NIGHT SCHOOL is a feature-length, verite documentary about adult education and the dropout epidemic plaguing inner-city America. The film is an inside look at a cutting-edge high school located in one of the most violent neighborhoods in America, and the brave students who attend it. Night School closely follows three students over the course of an entire school year, as they attempt to improve their lives and face their fears and attitudes about education. Following students with a variety of different challenges, Night School is not just a film about adult education, but an intimate and deeply personal look at the roadblocks many individuals face as they attempt to move upward in society. In a place where simply surviving often trumps education, these students boldly challenge the notion that folks at the bottom are takers, and not makers.
Andrew Cohn Director
Andrew Cohn is a screenwriter and documentary filmmaker living in Brooklyn, New York. His first feature-length film MEDORA, produced by Steve Buscemi and Stanley Tucci, premiered at the 2013 SXSW Film Festival and was featured on PBS' critically acclaimed Independent Lens series. In 2008, Cohn optioned his first screenplay DOWNRIVER to Paramount Pictures, and later directed the documentary-short DYNAMIC TOM, which was featured on McSweeney's Wholphin No. 12 DVD of short films. He is the creator and producer of the off-Broadway play Found: People Find Stuff, Now It's a Show, and most recently directed the DOCUMENTARY KID DANNY for ESPN's 30 for 30 series. He is currently working on his next documentary, NIGHT SCHOOL, as well as directing a film about Detroit rapper Danny Brown.
Stephen Bannatyne Producer
Stephen Bannatyne is a producer and founder of Lucky Hat Entertainment. Past projects include IF A TREE FALLS: A STORY OF THE EARTH LIBERATION FRONT, 2012 Academy Award nominee for Best Documentary Feature; THE ORDER OF MYTHS, winner of a 2009 Peabody Award; GOODBYE SOLO, named one of the top 10 films of the year by Roger Ebert and INFORMANT, winner of the 2012 Grand Jury Prize at Doc NYC.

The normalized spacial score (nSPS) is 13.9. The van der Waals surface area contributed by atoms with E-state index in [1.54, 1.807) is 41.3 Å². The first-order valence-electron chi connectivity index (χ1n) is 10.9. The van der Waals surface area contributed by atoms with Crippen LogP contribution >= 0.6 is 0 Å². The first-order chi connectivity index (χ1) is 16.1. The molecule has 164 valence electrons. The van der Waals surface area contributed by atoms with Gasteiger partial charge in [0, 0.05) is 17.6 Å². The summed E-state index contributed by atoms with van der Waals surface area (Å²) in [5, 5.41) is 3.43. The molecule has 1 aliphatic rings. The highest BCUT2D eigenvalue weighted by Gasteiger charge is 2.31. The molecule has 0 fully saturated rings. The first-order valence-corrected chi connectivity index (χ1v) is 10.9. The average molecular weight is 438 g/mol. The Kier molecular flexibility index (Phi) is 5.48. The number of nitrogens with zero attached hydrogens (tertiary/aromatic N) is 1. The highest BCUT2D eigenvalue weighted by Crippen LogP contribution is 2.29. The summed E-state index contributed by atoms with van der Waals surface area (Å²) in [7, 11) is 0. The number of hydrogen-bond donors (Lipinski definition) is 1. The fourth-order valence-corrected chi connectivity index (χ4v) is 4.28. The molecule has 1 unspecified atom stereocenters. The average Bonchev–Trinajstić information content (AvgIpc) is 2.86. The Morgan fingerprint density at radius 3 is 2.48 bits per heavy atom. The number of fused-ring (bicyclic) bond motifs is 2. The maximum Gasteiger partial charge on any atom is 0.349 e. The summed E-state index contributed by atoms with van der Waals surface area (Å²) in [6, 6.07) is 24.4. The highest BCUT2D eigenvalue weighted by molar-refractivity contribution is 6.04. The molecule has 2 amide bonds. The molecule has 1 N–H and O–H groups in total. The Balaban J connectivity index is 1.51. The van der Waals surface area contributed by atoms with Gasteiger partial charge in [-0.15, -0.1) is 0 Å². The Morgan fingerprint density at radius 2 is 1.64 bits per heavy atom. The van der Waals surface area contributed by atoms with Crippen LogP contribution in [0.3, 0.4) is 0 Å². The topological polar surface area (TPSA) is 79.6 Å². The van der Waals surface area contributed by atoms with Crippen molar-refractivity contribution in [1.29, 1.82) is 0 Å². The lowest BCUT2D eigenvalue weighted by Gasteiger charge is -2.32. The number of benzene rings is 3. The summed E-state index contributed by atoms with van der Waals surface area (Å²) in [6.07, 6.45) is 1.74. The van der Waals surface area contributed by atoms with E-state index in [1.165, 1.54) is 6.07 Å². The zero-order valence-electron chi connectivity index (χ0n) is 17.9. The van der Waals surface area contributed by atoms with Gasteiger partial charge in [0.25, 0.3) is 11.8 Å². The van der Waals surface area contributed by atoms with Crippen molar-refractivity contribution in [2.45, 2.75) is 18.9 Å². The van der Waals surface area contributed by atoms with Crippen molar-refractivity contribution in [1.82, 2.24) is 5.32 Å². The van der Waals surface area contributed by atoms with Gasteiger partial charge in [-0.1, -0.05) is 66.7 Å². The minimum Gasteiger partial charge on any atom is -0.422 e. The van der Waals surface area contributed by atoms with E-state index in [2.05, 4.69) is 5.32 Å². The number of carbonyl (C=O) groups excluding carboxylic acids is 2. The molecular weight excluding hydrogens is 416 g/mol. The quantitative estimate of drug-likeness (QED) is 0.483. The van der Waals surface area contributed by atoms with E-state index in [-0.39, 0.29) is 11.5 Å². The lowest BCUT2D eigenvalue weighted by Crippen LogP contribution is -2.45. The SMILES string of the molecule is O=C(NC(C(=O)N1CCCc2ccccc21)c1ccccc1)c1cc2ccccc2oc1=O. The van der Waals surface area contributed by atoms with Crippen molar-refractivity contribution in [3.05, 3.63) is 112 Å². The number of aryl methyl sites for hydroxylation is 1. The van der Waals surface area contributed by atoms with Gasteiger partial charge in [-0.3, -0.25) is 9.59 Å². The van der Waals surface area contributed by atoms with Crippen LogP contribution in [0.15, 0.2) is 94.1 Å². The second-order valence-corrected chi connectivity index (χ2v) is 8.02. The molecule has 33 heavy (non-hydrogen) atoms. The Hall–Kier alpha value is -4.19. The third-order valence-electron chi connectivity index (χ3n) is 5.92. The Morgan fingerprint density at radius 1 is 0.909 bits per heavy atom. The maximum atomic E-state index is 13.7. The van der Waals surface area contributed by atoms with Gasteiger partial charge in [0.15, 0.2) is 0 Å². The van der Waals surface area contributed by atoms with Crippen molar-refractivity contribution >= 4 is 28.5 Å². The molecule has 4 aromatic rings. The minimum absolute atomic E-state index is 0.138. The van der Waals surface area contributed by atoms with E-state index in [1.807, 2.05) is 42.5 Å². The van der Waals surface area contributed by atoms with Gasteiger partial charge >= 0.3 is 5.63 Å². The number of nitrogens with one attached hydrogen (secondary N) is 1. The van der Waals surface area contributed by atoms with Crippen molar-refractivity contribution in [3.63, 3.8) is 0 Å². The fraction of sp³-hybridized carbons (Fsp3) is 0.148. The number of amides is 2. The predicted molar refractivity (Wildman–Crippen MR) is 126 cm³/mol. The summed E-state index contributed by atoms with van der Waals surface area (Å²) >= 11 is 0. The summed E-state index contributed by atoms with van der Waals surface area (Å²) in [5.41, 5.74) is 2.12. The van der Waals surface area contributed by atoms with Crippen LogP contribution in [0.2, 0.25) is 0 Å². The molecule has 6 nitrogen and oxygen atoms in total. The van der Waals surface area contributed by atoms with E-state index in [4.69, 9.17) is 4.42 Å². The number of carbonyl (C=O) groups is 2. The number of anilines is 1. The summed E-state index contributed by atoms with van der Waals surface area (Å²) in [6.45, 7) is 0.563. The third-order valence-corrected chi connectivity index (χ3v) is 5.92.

Jason Orans Producer
Jason Orans is currently in production on a new documentary from Margaret Brown, whose THE ORDER OF MYTHS won the Independent Spirit Award and Peabody Award. His most recent dramatic feature, NIGHT CATCHES US premiered at the Sundance Film Festival in the Dramatic Competition, was released in theaters in 2011 by Magnolia and was nominated for Gotham, Spirit and Image Awards. His other recent theatrical releases were Sundance Dramatic Competition feature DARE starring Emmy Rossum and Alan Cumming, and Ramin Bahrani's GOODBYE SOLO, winner of the FIPRESCI International Critics Prize at Venice, and a Gotham and Spirit Award nominee. Bahrani and Orans also collaborated on Bahrani's next film PLASTIC BAG and are developing a new documentary film project. Orans teaches a masters class in producing at New York Film Academy and was nominated for Independent Spirit Awards in 2009 and 2011 for the NAACP Image Award in 2011.
Festivals & Awards
Tribeca Film Festival 2016
"Indianapolis has one of the lowest high school graduation rates in the country. Night School follows three adult students living in the city’s more impoverished neighborhoods as they attempt to earn their diplomas while juggling other difficult responsibilities and realities. Through their stories, the filmmakers explore many issues that low-income Americans deal with, including unjust minimum wage and working conditions, arbitrary legal hindrances, and race and gender inequality.
Director Andrew Cohn observes the individual journeys of Greg, Melissa and Shynika as they fight to better themselves and their situations. Each has their own personal reasons and motivations but ultimately they have realized graduating to be a crucial stepping stone to bettering their lives. As in Cohn’s directorial debut, Medora, the remarkable authenticity of these stories and the way in which they are woven together is both sobering and enlightening. These dynamic and empathetic characters are inspiring in their perseverance, and their small individual stories take on a larger importance in the context of the ongoing struggle for equal access to education in America."